Essay:Drafting specific reform proposals

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Anarcho-capitalists' solution for political problems is pretty simple: "Abolish government and the private sector will organize everything that needs to be organized in the way in which it needs to be organized." Or at least, the private sector will do a better job than the public sector. There's at least some truth to that, but in the meantime, perhaps there are some incremental reforms we can propose. After all, as Murray Rothbard wrote, "while libertarians have too often been opportunists who lose sight of or undercut their ultimate goal, some have erred in the opposite direction: fearing and condemning any advances toward the idea as necessarily selling out the goal itself. The tragedy is that these sectarians, in condemning all advances that fall short of the goal, serve to render vain and futile the cherished goal itself. For much as all of us would be overjoyed to arrive at total liberty at a single bound, the realistic prospects for such a mighty leap are limited. If social change is not always tiny and gradual, neither does it usually occur in a single leap. In rejecting any transitional approaches to the goal, then, these sectarian libertarians make it impossible for the goal itself ever to be reached."[1]

Therefore, it might be good to come up with a comprehensive vision for reform of the justice system within the framework of the existing state's continued existence. My question is, If you had unlimited power to change the laws concerning crime, criminal procedure, punishment, restitution, courts, and so on, with the exception of not being allowed to abolish the state's supremacy entirely, what changes would you make?

The present reform movement is not proposing a sufficiently concrete and specific set of changes to start a very productive debate. People say, "End the prison state", for instance, but don't say exactly what needs to be changed. Ending the drug war is a pretty straightforward idea, but what should the restitution system for other offenses look like? There are, after all, a lot of options available for how restorative justice systems can be organized. What kinds of correction, punishment, restoration, rehabilitation, etc. should be used, and how (and based on what criteria) should the decisions be made as to what measures to apply to particular offenders?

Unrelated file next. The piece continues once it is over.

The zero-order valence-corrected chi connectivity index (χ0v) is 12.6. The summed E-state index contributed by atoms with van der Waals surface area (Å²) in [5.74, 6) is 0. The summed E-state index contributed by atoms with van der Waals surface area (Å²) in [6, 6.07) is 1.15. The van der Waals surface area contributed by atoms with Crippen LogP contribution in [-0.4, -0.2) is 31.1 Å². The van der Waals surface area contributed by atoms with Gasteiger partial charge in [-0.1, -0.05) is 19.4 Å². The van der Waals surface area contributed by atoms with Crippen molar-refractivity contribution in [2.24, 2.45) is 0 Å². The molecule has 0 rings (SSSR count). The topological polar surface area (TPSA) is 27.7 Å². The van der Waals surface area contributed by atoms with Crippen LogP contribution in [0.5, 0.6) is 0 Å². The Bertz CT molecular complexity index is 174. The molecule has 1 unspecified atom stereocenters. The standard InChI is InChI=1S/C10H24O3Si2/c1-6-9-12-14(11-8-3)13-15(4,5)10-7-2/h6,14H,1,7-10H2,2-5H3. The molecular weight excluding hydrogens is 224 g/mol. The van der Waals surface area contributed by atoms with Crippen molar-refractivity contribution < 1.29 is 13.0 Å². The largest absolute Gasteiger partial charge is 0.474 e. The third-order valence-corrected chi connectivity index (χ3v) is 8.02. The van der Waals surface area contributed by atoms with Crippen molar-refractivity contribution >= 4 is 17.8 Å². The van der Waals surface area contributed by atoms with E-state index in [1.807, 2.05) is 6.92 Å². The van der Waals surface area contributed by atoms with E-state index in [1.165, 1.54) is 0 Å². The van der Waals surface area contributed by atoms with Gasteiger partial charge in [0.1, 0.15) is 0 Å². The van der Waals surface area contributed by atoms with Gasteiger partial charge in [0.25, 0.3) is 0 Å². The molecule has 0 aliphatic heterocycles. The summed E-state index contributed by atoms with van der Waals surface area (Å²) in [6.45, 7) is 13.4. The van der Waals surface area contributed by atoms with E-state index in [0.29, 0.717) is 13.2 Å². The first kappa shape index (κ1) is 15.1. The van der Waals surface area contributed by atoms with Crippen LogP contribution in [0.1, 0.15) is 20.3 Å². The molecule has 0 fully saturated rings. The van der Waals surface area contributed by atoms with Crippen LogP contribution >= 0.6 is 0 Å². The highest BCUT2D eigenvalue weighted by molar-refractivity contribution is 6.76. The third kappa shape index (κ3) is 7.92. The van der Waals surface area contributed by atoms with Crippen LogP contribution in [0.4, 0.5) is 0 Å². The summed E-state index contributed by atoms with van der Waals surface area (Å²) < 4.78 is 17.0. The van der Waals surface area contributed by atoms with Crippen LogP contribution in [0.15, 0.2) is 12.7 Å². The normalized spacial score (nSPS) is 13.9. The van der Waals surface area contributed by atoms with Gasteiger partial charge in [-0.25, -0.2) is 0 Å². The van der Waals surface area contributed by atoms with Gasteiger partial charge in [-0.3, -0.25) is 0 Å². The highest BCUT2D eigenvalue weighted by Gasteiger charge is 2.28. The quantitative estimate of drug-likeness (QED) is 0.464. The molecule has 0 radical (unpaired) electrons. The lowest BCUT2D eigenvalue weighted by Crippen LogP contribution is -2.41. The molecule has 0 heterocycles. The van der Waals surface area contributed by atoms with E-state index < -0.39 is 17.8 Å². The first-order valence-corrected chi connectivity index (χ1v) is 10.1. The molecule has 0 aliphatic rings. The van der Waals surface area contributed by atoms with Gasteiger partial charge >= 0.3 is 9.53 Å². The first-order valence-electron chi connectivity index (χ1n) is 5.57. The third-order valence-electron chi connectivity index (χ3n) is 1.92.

A lot of reforms can't be achieved in the current political climate, but I think it can be useful to at least put them out there. Ron Paul made a habit of introducing legislation that didn't have a chance of passing, but at least set forth a clear vision of what exactly he thought should be done and how. Likewise, the Cato Institute published a Handbook.[2] It provided a starting place for dialog. Sometimes, just in the course of drafting such ideas, it becomes evident what ideas aren't actually all that workable. Or, even if a plan is mostly rejected, a few aspects of it may appeal to others and end up being implemented.

Once such a plan is written, one can always keep it on file and reuse it for audiences other than the one for which it was written, so the effort can yield dividends for a long time. One can draft a proposed bill to ask members of Congress or a state legislature to introduce. The lobbying effort can be educational to lawmakers and help build a movement, even if it doesn't produce changes to the law in the short term.

A specific plan can be a powerful tool for engaging others in dialog. Douglas R. Hughes gained notoriety for coming up with an idea for "Pedophile Island", to which certain sex offenders would be exiled. The idea didn't gain traction, but at least was a sufficiently detailed proposal to stimulate people's imaginations and get them thinking.[3] The Pickens Plan was an energy proposal that likewise didn't get much anywhere (and also wasn't particularly practical), but did attract attention and consideration because it was the only detailed energy plan out there.

Unwillingness to draft a detailed plan

Sometimes I think people aren't even very serious about their reform ideas. For instance, some people will say, "We should kill all the child molesters." The question then arises, How do you define who counts as a child molester who should be killed? After all, there is a wide variety of sex offenses involving children; e.g. there are some people who expose themselves to children, or write them sexual emails, or kiss them sexually (see Code of Virginia § 18.2-370.6) or the like; are they all to be killed? In order for a proposal to actually be enacted, it has to first be put down on paper in a specific form, stating what exactly is to be done under what circumstances.